Recently the Cashlings and I read the biography of William Carey.
William Carey is known as the father of modern missions.
He was a visionary and a very hard worker. He and his family moved from England to India in 1778. On a ship. They took the LONG way around the world. Indeed.
(This is an interesting travel route to study in the same weeks I reserve plane tickets to take us halfway around the world in less than 24 hours. The Carey family traveled by ship for 7 months to reach India. We’ve come a long way, baby.)
Mr. Carey has listed among his vast accomplishments in India the translation of the entire Bible from English into Bengali. He preached, studied, taught in Universities, ran indigo dye plantations, translated many words and advocated for the practice of sati to be made illegal. His story is in many, many ways inspiring and directly influential to my adult life choices.
But one part of his biography has troubled me so very much.
Her name was Dolly.
William met Dolly at church in England. Dolly’s father was the leader of a dissenter church that William attended. Dolly was the middle child of three girls. Shy and quiet, she did not know how to read or write. (William would later teach her these skills.) William was six years younger than Dolly.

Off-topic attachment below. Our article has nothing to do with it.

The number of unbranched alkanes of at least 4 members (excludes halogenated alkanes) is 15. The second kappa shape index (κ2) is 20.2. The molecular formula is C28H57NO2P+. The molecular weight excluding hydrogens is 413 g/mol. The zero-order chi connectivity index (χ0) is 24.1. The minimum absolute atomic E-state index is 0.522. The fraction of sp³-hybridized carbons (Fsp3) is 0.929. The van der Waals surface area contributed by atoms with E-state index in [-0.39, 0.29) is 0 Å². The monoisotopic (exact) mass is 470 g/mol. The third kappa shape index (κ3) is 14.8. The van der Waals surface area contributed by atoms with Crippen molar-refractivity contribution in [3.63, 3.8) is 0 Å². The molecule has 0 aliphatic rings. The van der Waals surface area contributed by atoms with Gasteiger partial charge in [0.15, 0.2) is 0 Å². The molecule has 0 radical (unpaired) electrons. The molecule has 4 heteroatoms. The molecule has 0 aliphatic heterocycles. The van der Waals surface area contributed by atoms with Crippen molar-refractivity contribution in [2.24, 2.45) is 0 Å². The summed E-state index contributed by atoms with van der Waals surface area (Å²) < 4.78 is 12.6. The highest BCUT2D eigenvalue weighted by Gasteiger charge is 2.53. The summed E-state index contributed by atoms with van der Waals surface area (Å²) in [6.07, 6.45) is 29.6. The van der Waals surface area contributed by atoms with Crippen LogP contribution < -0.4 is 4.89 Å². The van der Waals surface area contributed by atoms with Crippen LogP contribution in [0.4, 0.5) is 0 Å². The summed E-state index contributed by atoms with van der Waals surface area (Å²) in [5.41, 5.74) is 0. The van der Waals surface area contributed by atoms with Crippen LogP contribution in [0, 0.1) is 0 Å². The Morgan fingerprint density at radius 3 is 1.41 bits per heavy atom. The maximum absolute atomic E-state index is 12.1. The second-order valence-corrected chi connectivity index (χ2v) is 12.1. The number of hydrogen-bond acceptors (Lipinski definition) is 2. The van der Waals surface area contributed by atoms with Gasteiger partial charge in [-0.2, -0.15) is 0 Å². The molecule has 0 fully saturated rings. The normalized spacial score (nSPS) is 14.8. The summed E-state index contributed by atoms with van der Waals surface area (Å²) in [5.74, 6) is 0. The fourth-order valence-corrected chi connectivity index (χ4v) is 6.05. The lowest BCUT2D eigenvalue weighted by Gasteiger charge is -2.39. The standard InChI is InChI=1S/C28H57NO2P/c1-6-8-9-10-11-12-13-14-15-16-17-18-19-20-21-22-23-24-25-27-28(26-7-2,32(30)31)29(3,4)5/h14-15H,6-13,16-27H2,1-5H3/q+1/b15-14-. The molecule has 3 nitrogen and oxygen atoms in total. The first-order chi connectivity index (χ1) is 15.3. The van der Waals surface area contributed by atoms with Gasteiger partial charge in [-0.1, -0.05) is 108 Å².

Dolly fell in love with William Carey, a shoemaker.
They married and settled into life in a tiny cramped cottage. They were thrilled to soon welcome a baby girl to their family. Her name was Ann.
Dolly loved and cared for Ann in a their damp, cold home. William made very little money. It is documented that Dolly, William and Ann lived on oatmeal and water for many days at a time. They did not even have proper bed covers to keep them warm.
William continued making shoes and took many opportunities to preach at dissenter churches. He was not paid for his preaching but was highly praised for it.
No one in their families knew how poor William and Dolly were.
When Ann was eighteen months old, she became extremely sick. William fell ill at the same time. Dolly did her best to care for them both.